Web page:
Spalding, in fact, had no personal bank accounts; he just tapped Wind Plus’s. In the year he informed investors that Wind Plus was "burn[ing] through cash," for example, his personal expenses comprised over one third of the company’s expenditures. And Spalding masked his actions by transferring funds from Wind Plus’s main account to a shell account, which he then used to replenish the main one after his assorted purchases.

What did he buy? A forensic accountant traced how investor funds covered Spalding’s rent, utilities, homeowners’ dues, taxes, groceries, dating services, and membership in a singles’ vacation club. Spalding’s more lavish spends included a home, Mercedes–Benz, yacht consultant, Caribbean vacation, $76,000 engagement ring,3 six-figure wedding, and European honeymoon.

Tired of Spalding’s "grandiose" but empty promises of repayment, one suspicious noteholder contacted the FBI. Others sued. Spalding then personally filed for Chapter 13 bankruptcy and sought to reorganize the Wind Plus companies under Chapter 11.

Wind Plus’s Chapter 11 filings drew skepticism. Spalding produced no financial records besides bank statements. And the records he did provide failed to blunt concerns. They "showed really unusual expenses" that, according to the Chapter 11 trustee, "weren’t reflected in any ... bankruptcy paperwork."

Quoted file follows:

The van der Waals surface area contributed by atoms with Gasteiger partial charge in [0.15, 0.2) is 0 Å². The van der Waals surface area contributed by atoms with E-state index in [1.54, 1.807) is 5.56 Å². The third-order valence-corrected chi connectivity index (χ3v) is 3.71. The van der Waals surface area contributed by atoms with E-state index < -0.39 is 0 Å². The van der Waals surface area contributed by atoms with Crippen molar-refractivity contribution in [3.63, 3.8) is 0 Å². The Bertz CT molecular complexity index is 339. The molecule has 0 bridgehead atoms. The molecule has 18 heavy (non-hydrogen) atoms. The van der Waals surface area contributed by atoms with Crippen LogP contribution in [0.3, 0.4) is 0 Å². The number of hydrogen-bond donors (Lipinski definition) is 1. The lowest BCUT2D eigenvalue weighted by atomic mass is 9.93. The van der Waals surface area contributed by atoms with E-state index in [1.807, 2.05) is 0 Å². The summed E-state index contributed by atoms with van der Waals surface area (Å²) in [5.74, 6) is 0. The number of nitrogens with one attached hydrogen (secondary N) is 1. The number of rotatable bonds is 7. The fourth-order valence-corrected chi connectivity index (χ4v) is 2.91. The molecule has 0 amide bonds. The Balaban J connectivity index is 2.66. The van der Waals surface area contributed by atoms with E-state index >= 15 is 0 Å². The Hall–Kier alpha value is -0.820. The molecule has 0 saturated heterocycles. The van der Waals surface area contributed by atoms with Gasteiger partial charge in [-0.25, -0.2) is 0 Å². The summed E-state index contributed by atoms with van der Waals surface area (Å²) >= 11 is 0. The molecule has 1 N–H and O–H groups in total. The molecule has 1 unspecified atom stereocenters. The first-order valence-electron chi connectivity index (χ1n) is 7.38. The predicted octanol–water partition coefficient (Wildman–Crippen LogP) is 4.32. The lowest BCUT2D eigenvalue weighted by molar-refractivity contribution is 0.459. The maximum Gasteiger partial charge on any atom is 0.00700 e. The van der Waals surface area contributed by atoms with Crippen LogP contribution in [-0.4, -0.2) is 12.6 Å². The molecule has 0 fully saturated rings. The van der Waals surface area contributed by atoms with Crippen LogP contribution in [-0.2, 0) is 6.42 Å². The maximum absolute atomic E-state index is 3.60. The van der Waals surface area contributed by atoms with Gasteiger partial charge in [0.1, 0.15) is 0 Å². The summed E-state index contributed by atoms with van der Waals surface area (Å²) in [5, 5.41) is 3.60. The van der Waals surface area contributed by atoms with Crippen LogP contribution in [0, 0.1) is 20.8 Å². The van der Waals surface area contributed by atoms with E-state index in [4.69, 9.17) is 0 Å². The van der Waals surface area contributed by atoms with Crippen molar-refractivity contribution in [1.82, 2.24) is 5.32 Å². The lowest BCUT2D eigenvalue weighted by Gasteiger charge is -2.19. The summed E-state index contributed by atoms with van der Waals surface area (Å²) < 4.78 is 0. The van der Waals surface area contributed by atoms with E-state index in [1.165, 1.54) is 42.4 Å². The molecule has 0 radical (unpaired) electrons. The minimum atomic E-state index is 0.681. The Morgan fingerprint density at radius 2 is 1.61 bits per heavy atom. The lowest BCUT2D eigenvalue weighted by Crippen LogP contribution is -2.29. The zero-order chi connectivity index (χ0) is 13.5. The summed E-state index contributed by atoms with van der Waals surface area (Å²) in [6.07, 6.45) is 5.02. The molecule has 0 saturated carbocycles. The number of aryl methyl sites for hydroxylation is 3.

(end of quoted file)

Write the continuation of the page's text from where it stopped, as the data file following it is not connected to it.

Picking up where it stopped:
Thus Wind Plus’s proceedings converted from Chapter 11 to Chapter 7—from reorganization to liquidation. Yet, when the Chapter 7 trustee asked for financial documents besides bank statements, Spalding provided none. (The trustee later learned that Spalding used Wind Plus’s bank accounts instead of keeping his own.) Also odd was Spalding’s claim that during his tenure he had pocketed only one year’s salary, worth $42,000. Some amended filings further disclosed that Wind Plus had transferred—outside the course of ordinary business—Harry Winston jewelry and Ritz–Carlton sundries to Spalding’s wife.

The bankruptcy proceedings proved pivotal not just for what Spalding put on paper, but also for what he said aloud. Spalding allegedly perjured himself during a creditors’ meeting when asked to describe Wind Plus’s noteholders.

Despite lender lawsuits and Wind Plus’s bankruptcy, Spalding kept collecting new noteholders for yet another entity, Baseload Energy, LLC. He secured those loans through the familiar gambit. He promised to use the funds on things like the company’s attorney’s fees, confirmed that he would not take any salary until he got the latest project funded, and falsely claimed that he had secured a bank’s "commitment to purchase 100 percent" of a venture. Spalding’s speeches said nothing of bankruptcy, or lawsuits, or tax troubles, or his intent to use the loans to bankroll his personal life. Thus he continued to pocket the lenders’ "investments."

The upshot: ninety-seven people gave Spalding $3,755,521. And instead of receiving quick and full repayment as promised, the few noteholders who recouped anything got pennies on the dollar.